LAWRIE WILLIAMS: Gold see-saw: Up in Europe, down in USA

As we at least half-predicted yesterday, the gold price caught an upwards wave in Europe on Mario Draghi’s loosening moves at the ECB, but was not allowed to stay above the $1,500 level it regained there (indeed it rose to above $1,520 at one stage) and was taken down to $1,498 by the market close in the U.S.  The fall seems to have been due to renewed optimism on some kind of trade talks agreement with China being on the cards after news from, later denied by, the Trump Administration that the U.S. might go easier on tariffs on Chinese imports.

With the resumption of trade talks between the U.S. and China not due until next month, and any seriously conciliatory outcome dubious anyway in our view, we suspect that gold will see another boost today.  Any precious metals price movements on trade concessions will thus be highly speculative.  However the weekend is coming and those that would seek to control the gold price have been reluctant in the past to see the yellow metal end the week above such a key psychological level as $1,500 and we may thus see a repeat of yesterday’s price movements today, with early strength in European trading perhaps being taken back in U.S. trade later in the day.  Déjà vuall over again in the words of Yogi Berra.

Whether this happens or not, the gold price does seem to be under pressure to rise and eventually we do see this impetus driving prices upwards.  Much may depend in the short term, though, on the outcome of next week’s FOMC meeting, and the interpretation of the various statements from Jerome Powell et al which will follow it.  Will the Fed lower interest rates again and, if so, are there further likely reductions ahead this year?  U.S. financial data is conflicting, but the fragility of the global economy may well see the Fed taking cautious measures, including further rate reductions, to try and insulate the U.S. from a global malaise.

President Trump is still calling for the Fed to reduce interest rates further referring to Fed voting members as ‘boneheads’.  In his view they should cut rates to zero – or even take them negative, but so far the ‘boneheads’ at the Fed have resisted following President Trump’s suggestions in full, although they must be under continuing pressure to do so, particularly now the ECB has further lowered its interest rates and is to reintroduce a form of Quantitative Easing.  President Trump is suggesting the Fed follow the ECB’s example in order for the U.S. to remain competitive in global markets.  This is truly a race to the bottom as far as interest rates are concerned – where will it all end?  It’s slightly ironic in that the whole global economic malaise could be put down to having been initiated by the U.S.-generated trade war!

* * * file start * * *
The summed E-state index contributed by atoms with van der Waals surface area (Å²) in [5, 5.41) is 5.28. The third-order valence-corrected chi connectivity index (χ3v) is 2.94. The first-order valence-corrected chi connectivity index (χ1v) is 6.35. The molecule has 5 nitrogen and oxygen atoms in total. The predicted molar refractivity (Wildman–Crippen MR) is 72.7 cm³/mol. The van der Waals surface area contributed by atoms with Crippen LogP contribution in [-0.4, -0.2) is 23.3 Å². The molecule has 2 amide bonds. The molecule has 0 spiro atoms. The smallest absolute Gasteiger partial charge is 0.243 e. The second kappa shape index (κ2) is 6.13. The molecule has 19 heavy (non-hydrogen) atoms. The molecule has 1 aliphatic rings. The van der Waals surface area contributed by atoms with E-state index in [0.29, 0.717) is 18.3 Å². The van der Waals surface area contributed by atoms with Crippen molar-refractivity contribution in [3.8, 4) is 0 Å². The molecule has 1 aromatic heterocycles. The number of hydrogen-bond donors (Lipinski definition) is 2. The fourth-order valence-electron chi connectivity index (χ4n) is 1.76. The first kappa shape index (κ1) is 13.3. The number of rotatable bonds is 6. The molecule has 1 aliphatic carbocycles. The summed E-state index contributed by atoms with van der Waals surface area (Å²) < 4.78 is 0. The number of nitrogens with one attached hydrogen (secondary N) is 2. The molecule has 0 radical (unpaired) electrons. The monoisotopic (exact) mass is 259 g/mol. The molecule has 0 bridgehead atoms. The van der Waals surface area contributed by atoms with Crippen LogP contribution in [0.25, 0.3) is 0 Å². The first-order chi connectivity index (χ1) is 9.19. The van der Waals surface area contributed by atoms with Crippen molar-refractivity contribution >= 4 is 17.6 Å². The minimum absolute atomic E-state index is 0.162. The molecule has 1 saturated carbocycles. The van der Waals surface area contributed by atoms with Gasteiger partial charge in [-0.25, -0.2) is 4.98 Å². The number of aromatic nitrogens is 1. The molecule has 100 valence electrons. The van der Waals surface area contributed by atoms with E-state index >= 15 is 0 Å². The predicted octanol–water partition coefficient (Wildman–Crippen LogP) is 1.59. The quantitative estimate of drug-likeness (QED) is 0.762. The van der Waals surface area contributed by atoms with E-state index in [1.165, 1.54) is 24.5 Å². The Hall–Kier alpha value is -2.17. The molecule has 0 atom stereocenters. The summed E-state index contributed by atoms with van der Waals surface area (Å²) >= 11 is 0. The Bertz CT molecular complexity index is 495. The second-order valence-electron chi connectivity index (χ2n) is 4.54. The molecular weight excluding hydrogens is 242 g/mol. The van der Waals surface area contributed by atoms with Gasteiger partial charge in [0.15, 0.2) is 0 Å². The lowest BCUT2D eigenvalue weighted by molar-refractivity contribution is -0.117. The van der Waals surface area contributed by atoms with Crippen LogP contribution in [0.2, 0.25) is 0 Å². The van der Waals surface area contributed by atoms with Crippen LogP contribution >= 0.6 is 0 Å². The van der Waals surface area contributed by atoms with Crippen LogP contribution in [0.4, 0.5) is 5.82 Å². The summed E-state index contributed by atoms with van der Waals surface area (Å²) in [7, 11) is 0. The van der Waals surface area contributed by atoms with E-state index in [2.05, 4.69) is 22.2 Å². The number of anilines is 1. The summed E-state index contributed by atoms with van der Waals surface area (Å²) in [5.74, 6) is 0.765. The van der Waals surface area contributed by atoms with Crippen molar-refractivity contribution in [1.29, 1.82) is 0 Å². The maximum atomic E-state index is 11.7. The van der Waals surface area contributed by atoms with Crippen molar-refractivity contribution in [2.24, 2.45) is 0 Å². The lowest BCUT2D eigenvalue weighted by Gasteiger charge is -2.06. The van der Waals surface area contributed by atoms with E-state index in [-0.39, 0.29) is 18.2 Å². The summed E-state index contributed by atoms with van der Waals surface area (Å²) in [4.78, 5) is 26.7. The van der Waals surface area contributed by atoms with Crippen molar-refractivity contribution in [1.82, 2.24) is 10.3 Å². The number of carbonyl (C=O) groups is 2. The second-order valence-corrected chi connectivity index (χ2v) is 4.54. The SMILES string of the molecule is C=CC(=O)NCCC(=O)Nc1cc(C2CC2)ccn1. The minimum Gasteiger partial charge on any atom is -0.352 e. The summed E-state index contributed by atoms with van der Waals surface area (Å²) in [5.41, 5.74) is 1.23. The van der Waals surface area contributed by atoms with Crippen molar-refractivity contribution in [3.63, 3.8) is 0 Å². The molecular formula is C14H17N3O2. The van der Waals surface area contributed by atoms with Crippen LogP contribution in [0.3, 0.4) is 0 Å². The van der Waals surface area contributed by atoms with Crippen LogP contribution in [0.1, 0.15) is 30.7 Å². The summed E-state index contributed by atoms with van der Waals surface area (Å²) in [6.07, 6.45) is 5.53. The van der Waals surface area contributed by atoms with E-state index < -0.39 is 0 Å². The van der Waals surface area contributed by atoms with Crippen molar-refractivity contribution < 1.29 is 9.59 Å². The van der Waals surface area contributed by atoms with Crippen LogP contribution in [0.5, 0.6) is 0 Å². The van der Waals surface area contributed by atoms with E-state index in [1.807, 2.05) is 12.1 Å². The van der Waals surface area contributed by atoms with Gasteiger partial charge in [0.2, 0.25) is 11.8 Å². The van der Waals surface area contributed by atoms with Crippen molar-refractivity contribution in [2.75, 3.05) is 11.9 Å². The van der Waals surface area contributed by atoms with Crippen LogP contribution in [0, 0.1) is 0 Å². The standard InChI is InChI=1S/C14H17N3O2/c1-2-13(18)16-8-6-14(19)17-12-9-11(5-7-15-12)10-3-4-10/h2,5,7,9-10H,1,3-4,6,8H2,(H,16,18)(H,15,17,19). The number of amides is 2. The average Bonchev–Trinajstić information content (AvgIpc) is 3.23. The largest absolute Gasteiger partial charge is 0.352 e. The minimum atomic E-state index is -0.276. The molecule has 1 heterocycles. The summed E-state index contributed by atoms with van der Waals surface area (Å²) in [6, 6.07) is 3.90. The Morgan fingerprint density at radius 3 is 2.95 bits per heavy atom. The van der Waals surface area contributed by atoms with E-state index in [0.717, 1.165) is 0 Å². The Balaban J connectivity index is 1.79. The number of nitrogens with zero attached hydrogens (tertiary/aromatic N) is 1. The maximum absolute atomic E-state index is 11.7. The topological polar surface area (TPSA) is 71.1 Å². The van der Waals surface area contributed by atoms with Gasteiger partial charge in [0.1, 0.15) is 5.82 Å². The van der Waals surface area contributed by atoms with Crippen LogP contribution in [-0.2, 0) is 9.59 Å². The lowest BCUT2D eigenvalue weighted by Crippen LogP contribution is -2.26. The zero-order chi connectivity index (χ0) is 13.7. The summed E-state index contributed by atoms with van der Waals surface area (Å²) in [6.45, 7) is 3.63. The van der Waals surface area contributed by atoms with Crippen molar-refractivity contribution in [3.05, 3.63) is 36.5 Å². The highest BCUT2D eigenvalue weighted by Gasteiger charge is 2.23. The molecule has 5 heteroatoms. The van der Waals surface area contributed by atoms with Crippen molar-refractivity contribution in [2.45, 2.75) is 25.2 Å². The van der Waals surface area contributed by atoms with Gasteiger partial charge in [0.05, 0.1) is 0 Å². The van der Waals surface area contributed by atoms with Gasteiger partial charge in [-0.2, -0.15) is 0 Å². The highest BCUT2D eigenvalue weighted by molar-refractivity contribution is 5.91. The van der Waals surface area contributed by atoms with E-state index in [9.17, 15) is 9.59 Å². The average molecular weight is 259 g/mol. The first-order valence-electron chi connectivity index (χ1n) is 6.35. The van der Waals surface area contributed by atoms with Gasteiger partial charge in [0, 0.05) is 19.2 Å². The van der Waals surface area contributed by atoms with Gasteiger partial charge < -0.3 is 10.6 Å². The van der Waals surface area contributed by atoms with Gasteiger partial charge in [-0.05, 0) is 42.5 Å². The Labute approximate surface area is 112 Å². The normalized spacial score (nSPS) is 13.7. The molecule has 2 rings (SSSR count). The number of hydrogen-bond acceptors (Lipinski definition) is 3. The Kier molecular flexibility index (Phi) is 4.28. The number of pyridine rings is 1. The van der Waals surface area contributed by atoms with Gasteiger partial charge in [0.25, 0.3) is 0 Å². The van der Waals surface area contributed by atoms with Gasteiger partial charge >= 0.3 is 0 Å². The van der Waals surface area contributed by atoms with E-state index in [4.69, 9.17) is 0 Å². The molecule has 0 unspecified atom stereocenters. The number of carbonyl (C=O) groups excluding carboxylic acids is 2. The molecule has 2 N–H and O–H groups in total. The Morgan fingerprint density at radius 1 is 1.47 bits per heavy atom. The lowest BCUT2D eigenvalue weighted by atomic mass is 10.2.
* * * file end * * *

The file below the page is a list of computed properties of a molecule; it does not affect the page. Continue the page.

One thing that results is that any interest rate reductions will be seen as positive for the gold price.  Negative interest rates (and even the current positive U.S. rates are effectively negative given real inflation is at a higher level) make gold an even more attractive investment.  Add to that political and financial disarray in Europe with Brexit, a possible German recession and the precarious Italian political situation, continuing unrest in the Middle East, the Indo/Pakistani face-off in Kashmir, the ever-continuing differences between the U.S. and China, and an erratic U.S. President prone to shoot-from-the-hip controversial policy decisions to name but a few uncertainties out there.  Many commentators, including the writer, foresee a major U.S. equities crash occurring sooner rather than later. 

Thus global finance and geopolitics is currently crammed with uncertainties, any one of which could escalate rapidly.  And all this makes gold an attractive wealth insurance protector.  Silver tends to follow gold despite its big industrial demand element nowadays.  The future price progress for pgms is perhaps a little more uncertain given they are, in reality, industrial metals which should be reliant on global economic growth for advances, although platinum could be more likely to follow gold upwards at least a little in any general price rise.  Palladium is possibly too dependent on the global automobile sector, which could be hard hit by a global recession, to carry the price advance confidence we see for the other precious metals.  But overall we continue to see the likelihood of a positive precious metals sector as likely in the short to medium term at least and probably well into the future.

13 Sep 2019

About the author

Lawrence Williams

Lawrence (Lawrie) Williams is a well known London-based writer and commentator on financial and political subjects, but specialising in precious metals news and commentary. He is a qualified and experienced mining engineer having graduated in mining engineering from The Royal School of Mines, a constituent college of Imperial College, London - recently described as the World’s No. 2 University (after MIT).

e: lawrie.williams@sharpspixley.com